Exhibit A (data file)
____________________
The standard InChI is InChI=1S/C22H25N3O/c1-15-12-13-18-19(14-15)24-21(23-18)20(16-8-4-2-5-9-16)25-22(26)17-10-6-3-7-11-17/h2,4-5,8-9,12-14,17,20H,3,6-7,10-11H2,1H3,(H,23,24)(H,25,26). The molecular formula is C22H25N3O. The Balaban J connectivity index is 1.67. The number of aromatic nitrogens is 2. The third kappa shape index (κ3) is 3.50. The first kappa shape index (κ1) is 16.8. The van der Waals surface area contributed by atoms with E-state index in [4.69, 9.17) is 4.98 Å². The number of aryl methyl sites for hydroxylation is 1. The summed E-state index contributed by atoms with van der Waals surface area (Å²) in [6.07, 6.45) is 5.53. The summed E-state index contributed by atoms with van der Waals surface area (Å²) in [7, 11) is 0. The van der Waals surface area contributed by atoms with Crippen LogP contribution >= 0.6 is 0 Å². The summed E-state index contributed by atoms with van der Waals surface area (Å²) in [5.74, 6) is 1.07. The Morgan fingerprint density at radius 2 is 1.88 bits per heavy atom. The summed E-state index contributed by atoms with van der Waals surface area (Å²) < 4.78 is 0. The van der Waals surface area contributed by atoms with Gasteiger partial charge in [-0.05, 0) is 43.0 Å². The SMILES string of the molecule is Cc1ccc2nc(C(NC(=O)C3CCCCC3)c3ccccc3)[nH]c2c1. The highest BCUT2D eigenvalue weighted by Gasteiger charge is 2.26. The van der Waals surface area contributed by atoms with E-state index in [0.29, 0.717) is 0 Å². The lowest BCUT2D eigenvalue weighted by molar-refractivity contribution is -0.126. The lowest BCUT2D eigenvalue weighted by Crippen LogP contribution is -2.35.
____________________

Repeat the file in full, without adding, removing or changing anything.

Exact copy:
The standard InChI is InChI=1S/C22H25N3O/c1-15-12-13-18-19(14-15)24-21(23-18)20(16-8-4-2-5-9-16)25-22(26)17-10-6-3-7-11-17/h2,4-5,8-9,12-14,17,20H,3,6-7,10-11H2,1H3,(H,23,24)(H,25,26). The molecular formula is C22H25N3O. The Balaban J connectivity index is 1.67. The number of aromatic nitrogens is 2. The third kappa shape index (κ3) is 3.50. The first kappa shape index (κ1) is 16.8. The van der Waals surface area contributed by atoms with E-state index in [4.69, 9.17) is 4.98 Å². The number of aryl methyl sites for hydroxylation is 1. The summed E-state index contributed by atoms with van der Waals surface area (Å²) in [6.07, 6.45) is 5.53. The summed E-state index contributed by atoms with van der Waals surface area (Å²) in [7, 11) is 0. The van der Waals surface area contributed by atoms with Crippen LogP contribution >= 0.6 is 0 Å². The summed E-state index contributed by atoms with van der Waals surface area (Å²) in [5.74, 6) is 1.07. The Morgan fingerprint density at radius 2 is 1.88 bits per heavy atom. The summed E-state index contributed by atoms with van der Waals surface area (Å²) < 4.78 is 0. The van der Waals surface area contributed by atoms with Gasteiger partial charge in [-0.05, 0) is 43.0 Å². The SMILES string of the molecule is Cc1ccc2nc(C(NC(=O)C3CCCCC3)c3ccccc3)[nH]c2c1. The highest BCUT2D eigenvalue weighted by Gasteiger charge is 2.26. The van der Waals surface area contributed by atoms with E-state index in [0.29, 0.717) is 0 Å². The lowest BCUT2D eigenvalue weighted by molar-refractivity contribution is -0.126. The lowest BCUT2D eigenvalue weighted by Crippen LogP contribution is -2.35.